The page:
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The Master said, “Such was Hui that for three months

time:2023-12-04 16:44:04 source:wolf eye mouse eyebrow net author:control read:653次

Fragment #9 -- Scholiast Ven. on Homer, Il. xi. 750: The two sons of Actor and Molione... Hesiod has given their descent by calling them after Actor and Molione; but their father was Poseidon.

The Master said, “Such was Hui that for three months

Porphyrius (7), Quaest. Hom. ad Iliad. pert., 265: But Aristarchus is informed that they were twins, not.... such as were the Dioscuri, but, on Hesiod's testimony, double in form and with two bodies and joined to one another.

The Master said, “Such was Hui that for three months

Fragment #10 -- Scholiast on Apollonius Rhodius, Arg. i. 156: But Hesiod says that he changed himself in one of his wonted shapes and perched on the yoke-boss of Heracles' horses, meaning to fight with the hero; but that Heracles, secretly instructed by Athena, wounded him mortally with an arrow. And he says as follows: `...and lordly Periclymenus. Happy he! For earth-shaking Poseidon gave him all manner of gifts. At one time he would appear among birds, an eagle; and again at another he would be an ant, a marvel to see; and then a shining swarm of bees; and again at another time a dread relentless snake. And he possessed all manner of gifts which cannot he told, and these then ensnared him through the devising of Athene.'

The Master said, “Such was Hui that for three months

Fragment #11 -- Stephanus of Byzantium (8), s.v.: `(Heracles) slew the noble sons of steadfast Neleus, eleven of them; but the twelfth, the horsemen Gerenian Nestor chanced to be staying with the horse-taming Gerenians. ((LACUNA)) Nestor alone escaped in flowery Gerenon.'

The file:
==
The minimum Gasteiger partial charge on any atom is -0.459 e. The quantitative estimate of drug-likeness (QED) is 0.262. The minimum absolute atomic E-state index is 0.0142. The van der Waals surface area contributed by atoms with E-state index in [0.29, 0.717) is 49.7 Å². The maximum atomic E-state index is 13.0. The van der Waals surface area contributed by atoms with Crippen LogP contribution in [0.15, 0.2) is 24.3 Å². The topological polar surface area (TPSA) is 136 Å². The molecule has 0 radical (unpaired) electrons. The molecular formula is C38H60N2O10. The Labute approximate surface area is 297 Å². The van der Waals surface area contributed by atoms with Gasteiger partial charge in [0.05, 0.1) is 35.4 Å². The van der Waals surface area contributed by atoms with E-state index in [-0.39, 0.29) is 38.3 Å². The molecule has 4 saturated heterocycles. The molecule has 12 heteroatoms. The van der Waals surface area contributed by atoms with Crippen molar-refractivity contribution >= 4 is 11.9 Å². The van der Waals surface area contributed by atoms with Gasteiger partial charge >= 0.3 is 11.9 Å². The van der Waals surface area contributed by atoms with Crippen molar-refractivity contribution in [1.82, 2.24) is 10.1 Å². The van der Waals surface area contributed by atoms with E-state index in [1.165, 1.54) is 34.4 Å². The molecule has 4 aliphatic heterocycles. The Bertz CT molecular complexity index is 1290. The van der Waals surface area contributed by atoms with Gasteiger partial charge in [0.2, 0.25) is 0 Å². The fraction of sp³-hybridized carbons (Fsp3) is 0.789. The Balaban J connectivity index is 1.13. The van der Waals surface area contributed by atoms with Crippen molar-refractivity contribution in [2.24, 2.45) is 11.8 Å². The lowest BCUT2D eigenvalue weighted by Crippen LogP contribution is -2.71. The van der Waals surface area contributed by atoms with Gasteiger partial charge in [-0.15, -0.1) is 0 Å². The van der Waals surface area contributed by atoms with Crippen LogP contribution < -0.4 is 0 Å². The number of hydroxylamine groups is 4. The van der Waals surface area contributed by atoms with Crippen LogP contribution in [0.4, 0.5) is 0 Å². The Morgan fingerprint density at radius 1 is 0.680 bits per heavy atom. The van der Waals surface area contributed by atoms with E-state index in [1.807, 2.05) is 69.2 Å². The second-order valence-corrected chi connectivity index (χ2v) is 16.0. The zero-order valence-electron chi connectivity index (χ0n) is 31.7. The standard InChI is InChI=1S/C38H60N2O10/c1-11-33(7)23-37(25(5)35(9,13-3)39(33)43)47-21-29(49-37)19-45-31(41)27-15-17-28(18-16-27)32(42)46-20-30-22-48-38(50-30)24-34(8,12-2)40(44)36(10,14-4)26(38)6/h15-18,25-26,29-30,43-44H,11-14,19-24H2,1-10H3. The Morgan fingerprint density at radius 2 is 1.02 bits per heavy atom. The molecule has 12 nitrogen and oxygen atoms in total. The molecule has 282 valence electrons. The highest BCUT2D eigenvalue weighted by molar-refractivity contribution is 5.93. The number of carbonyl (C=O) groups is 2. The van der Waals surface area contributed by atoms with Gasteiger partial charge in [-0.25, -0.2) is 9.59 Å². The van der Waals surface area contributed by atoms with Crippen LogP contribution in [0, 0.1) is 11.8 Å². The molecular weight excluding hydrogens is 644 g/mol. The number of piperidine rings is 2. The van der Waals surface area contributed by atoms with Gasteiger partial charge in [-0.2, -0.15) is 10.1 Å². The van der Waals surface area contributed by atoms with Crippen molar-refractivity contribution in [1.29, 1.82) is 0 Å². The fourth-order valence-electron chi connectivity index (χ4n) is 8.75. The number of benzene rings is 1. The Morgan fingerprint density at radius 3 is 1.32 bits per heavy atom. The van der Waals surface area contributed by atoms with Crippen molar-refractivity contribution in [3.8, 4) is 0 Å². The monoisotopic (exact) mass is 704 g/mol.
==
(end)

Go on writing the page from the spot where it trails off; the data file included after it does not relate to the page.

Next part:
Fragment #12 -- Eustathius (9), Hom. 1796.39: `So well-girded Polycaste, the youngest daughter of Nestor, Neleus' son, was joined in love with Telemachus through golden Aphrodite and bare Persepolis.'

Fragment #13 -- Scholiast on Homer, Od. xii. 69: Tyro the daughter of Salmoneus, having two sons by Poseidon, Neleus and Pelias, married Cretheus, and had by him three sons, Aeson, Pheres and Amythaon. And of Aeson and Polymede, according to Hesiod, Iason was born: `Aeson, who begot a son Iason, shepherd of the people, whom Chiron brought up in woody Pelion.'

Fragment #14 -- Petrie Papyri (ed. Mahaffy), Pl. III. 3: `....of the glorious lord ....fair Atalanta, swift of foot, the daughter of Schoeneus, who had the beaming eyes of the Graces, though she was ripe for wedlock rejected the company of her equals and sought to avoid marriage with men who eat bread.'

Scholiast on Homer, Iliad xxiii. 683: Hesiod is therefore later in date than Homer since he represents Hippomenes as stripped when contending with Atalanta (10).


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